The Alabama State Department of Education (ALSDE) is hoping to broaden its ability to intervene in school districts that are not serving children well. Senate Bill 43 (SB43), sponsored by Senator Dick Brewbaker (R-Montgomery), expands upon the original law, passed during the 2013 legislative session, broadening the circumstances under which the ALSDE can initiate an intervention.
SB43 delineates the following reasons for intervention:
1. The local school system is in material noncompliance with statutes, rules, or regulations relating to any of the following or a combination of material academic, financial, organizational, operational, and/or safety noncompliance, and school governance and accountability including, but not limited to, mandates imposed by or under authority of Chapter 13A* of this title.
2. A majority of the students have failed to meet the state approved benchmark for state standards or the local school system has been notified of disciplinary action taken against it from the accrediting entity recognized by the State Board of Education.
*Chapter 13A refers to the chapter within Title 16 of the Code of Alabama. That chapter has to do with fiscal accountability, or how a district handles money.
The current law states that the ALSDE can begin intervention procedures “if the State Superintendent of Education determines that a majority of the schools in the system are priority schools, or the system is not in compliance with Chapter 13A of this title or the accreditation status of the system or a majority of the schools in the system has been placed on probation, or suspended, or revoked, or if any other formal disciplinary action has been ordered by the accrediting authority.” [emphasis added]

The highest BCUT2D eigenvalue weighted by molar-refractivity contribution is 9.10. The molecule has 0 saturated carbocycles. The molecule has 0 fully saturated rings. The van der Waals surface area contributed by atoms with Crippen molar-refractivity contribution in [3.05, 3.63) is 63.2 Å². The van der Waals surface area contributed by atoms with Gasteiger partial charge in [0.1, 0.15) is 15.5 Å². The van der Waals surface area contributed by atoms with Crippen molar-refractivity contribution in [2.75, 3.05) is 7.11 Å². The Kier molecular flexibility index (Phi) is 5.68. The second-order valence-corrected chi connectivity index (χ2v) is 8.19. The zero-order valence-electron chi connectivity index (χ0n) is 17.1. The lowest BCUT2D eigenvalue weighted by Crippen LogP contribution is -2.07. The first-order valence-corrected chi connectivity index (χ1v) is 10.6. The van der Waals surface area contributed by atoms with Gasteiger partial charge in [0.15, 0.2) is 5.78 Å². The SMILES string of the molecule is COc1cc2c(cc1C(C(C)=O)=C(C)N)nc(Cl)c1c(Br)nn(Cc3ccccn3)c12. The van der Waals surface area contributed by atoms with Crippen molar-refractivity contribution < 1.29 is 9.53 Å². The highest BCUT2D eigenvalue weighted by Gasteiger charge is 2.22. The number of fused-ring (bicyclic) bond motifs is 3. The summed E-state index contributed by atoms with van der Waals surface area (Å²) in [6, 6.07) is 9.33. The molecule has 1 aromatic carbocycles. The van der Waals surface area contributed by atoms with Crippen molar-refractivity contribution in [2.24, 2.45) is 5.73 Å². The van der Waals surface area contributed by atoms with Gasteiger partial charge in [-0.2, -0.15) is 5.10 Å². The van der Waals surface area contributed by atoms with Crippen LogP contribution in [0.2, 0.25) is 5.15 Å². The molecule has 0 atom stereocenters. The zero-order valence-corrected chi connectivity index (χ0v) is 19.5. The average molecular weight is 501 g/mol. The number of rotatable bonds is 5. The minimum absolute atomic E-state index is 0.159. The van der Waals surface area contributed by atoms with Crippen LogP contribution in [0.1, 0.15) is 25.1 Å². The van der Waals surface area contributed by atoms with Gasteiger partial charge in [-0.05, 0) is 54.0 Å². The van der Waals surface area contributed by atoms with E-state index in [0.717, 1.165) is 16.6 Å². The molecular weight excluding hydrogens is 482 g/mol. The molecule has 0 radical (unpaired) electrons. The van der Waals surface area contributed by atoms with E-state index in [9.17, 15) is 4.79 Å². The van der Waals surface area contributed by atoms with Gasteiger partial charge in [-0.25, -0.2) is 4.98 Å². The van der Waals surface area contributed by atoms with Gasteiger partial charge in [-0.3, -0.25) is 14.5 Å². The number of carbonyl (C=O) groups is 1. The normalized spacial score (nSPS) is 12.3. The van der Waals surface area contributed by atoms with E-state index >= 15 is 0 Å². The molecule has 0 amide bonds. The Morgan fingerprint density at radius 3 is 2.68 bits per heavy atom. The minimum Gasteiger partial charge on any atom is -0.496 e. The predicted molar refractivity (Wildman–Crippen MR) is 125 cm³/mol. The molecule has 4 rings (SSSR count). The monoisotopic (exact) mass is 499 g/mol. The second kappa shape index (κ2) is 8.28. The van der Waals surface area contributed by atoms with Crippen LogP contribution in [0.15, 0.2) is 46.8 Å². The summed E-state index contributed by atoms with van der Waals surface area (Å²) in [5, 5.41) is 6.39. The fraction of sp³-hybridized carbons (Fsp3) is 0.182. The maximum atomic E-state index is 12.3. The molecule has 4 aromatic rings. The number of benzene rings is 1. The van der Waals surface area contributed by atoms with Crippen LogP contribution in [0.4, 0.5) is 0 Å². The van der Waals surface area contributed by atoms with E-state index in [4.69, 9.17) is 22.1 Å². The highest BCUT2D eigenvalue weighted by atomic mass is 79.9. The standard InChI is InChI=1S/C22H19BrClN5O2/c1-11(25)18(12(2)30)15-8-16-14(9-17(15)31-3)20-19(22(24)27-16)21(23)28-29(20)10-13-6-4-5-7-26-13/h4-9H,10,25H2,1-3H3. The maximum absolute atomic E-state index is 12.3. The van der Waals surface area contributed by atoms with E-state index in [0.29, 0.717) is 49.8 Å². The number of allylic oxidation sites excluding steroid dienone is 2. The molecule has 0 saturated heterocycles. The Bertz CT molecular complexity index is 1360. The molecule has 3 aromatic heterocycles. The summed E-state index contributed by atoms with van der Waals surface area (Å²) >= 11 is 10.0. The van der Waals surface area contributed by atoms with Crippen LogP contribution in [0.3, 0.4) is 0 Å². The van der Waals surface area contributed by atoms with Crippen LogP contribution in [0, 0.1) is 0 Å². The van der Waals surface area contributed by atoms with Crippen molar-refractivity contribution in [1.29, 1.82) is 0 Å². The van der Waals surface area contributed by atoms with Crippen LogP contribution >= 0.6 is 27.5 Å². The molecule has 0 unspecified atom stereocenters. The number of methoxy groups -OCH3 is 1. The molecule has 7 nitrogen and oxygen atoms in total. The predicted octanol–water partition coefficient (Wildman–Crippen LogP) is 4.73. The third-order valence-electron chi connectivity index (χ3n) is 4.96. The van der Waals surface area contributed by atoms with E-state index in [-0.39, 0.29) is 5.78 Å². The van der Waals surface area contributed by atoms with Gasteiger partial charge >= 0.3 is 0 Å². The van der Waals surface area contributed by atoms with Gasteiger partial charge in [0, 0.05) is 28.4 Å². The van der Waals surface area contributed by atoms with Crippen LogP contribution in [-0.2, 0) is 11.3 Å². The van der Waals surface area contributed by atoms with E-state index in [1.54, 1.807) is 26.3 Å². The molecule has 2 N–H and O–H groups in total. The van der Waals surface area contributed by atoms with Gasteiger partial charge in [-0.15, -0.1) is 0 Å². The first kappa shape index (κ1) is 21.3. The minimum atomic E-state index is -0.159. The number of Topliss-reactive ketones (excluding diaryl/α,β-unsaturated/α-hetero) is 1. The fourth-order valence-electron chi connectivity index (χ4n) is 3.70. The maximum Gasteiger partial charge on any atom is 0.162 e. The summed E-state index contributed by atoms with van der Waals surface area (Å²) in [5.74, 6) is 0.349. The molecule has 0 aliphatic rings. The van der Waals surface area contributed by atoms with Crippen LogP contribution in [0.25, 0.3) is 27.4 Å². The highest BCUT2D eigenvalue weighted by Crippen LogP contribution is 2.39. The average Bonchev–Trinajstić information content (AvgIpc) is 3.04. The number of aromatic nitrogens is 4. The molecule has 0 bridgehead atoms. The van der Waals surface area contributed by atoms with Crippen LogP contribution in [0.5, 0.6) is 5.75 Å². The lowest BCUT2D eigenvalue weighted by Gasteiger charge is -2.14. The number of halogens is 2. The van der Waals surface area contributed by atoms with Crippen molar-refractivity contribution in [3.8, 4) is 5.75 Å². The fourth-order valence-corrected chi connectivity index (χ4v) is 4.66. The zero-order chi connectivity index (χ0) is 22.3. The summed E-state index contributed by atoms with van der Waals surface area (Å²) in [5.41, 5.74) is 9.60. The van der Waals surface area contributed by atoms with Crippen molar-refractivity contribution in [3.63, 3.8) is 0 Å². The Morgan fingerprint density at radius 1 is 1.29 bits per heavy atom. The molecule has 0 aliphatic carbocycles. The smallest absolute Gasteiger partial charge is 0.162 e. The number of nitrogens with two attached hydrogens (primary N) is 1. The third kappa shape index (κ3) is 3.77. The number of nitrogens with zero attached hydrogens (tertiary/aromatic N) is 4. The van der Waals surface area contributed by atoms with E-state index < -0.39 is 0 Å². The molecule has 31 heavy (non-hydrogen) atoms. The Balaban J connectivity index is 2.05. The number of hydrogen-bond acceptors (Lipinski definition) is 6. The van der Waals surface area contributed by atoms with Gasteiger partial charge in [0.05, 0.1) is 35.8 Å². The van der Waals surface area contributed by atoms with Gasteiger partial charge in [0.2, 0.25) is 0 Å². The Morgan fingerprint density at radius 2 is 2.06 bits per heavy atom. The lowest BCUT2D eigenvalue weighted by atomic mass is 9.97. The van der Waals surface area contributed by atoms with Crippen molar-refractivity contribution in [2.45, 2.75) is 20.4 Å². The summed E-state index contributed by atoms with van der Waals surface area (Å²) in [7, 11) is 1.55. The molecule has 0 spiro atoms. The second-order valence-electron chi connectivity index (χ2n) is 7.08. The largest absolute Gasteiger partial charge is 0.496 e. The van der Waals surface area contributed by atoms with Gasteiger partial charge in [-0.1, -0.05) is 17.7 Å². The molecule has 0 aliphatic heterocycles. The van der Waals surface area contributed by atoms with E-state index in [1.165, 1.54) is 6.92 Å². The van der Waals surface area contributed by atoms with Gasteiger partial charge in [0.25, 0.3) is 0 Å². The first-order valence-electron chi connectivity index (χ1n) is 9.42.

Adding “organizational, operational, and/or safety noncompliance, and school governance and accountability” to the list greatly opens the door to state intervention.
When asked the purpose of the bill, ALSDE spokesperson Malissa Valdes-Hubert said that the language in SB43 is broader and “preferred due to the wide realm of issues a system could face”. She added that in previous state interventions, the intervention team may have gone in to investigate one area but then found to “have additional issues like issues that jeopardize the academic integrity of the system”.
The proposed language also changes the parameters for intervention to a majority of students within a school system that are not meeting academic benchmarks rather than a majority of schools. This could make it easier for the ALSDE to step in when the majority of children are not academically succeeding.
Midfield has been released from intervention.
ALSDE Interventions – 1996 to present
All of these interventions have been for financial reasons.
Barbour County – July 1999 to February 2006
Bessemer City – March 2000 to March 2004
Birmingham City – June 2012 to present
Coosa County – July 2010 to October 2013
Dale County – March 2001 to March 2005
Jefferson County – February 2000 to June 2003l
Macon County – July 1996 to December 2001
Midfield City – January 2012 to October 2013
Selma City – February 2014 to present
Sumter County – July 2010 to July 2011
Wilcox County – May 1996 to December 2000